Albie Sachs, former judge, freedom fighter, and professor, speaks (and sings!) about his anti-apartheid activism and lifelong commitment to equality and justice. He reflects on the enduring need for “soft vengeance” and draws on his 15-year term on South Africa’s Constitutional Court to emphasize the importance of constitutionalism for democracy. The interview concludes with Sachs’ thoughts on Jacob Zuma’s demise and Cyril Ramaphosa’s presidency.
Dr. Alcinda Honwana on the struggles of young Africans, the condition of “waithood”—a state of limbo between childhood and adulthood—and their creative engagements with everyday life. She reflects on the art and ethics of oral interviewing in Mozambique, Senegal, South Africa, and Tunisia, and concludes with a hopeful vision of young women and men as a force for positive change in Africa and beyond.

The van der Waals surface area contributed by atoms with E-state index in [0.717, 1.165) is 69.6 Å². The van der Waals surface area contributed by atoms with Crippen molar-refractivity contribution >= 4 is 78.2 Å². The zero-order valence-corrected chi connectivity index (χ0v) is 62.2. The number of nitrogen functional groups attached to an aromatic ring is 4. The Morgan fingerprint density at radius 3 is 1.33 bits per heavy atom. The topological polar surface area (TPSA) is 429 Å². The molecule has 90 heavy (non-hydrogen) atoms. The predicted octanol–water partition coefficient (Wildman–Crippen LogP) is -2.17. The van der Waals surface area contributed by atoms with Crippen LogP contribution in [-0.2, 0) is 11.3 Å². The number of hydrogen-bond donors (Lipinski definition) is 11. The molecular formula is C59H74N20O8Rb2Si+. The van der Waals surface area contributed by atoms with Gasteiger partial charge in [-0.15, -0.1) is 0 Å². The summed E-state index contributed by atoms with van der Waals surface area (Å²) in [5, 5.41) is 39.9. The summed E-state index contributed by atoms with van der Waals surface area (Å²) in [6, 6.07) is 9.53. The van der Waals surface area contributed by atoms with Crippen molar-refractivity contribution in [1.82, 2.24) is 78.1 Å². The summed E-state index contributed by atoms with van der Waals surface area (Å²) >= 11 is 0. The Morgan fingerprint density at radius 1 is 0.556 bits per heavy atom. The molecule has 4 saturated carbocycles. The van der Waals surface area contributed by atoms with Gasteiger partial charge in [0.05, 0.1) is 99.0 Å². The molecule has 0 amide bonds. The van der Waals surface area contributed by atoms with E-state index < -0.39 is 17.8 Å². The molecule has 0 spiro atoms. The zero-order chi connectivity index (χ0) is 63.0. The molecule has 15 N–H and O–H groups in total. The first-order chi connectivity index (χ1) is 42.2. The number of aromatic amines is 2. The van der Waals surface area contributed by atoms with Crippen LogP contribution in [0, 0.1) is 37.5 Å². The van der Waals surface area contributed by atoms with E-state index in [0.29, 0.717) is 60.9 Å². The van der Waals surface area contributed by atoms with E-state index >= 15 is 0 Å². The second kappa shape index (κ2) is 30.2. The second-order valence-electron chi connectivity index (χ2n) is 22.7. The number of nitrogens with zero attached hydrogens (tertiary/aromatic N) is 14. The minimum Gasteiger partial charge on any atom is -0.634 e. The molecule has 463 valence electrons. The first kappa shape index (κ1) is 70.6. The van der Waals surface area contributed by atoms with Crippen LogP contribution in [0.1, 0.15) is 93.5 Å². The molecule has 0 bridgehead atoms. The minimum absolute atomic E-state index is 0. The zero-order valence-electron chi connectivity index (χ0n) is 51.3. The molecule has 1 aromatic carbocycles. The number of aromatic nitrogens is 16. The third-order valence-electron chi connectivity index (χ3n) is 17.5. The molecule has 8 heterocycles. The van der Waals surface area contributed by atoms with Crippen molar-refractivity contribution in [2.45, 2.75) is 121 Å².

Part of a podcast series in collaboration with the U.S. African Studies Association.
Allen Isaacman (University of Minnesota) discusses his recent Herskovits Award-winning book, Dams, Displacement and the Delusion of Development: Cahora Bassa and its Legacies in Mozambique, 1965-2007, how the work was researched, its significance, and the lives of those disrupted by the dam. He also talks of his long trajectory doing Mozambican history, book series publishing in African studies, ALUKA digital collections, and the future of the African Studies Association.
Note: Part of a podcast series in collaboration with the U.S. African Studies Association.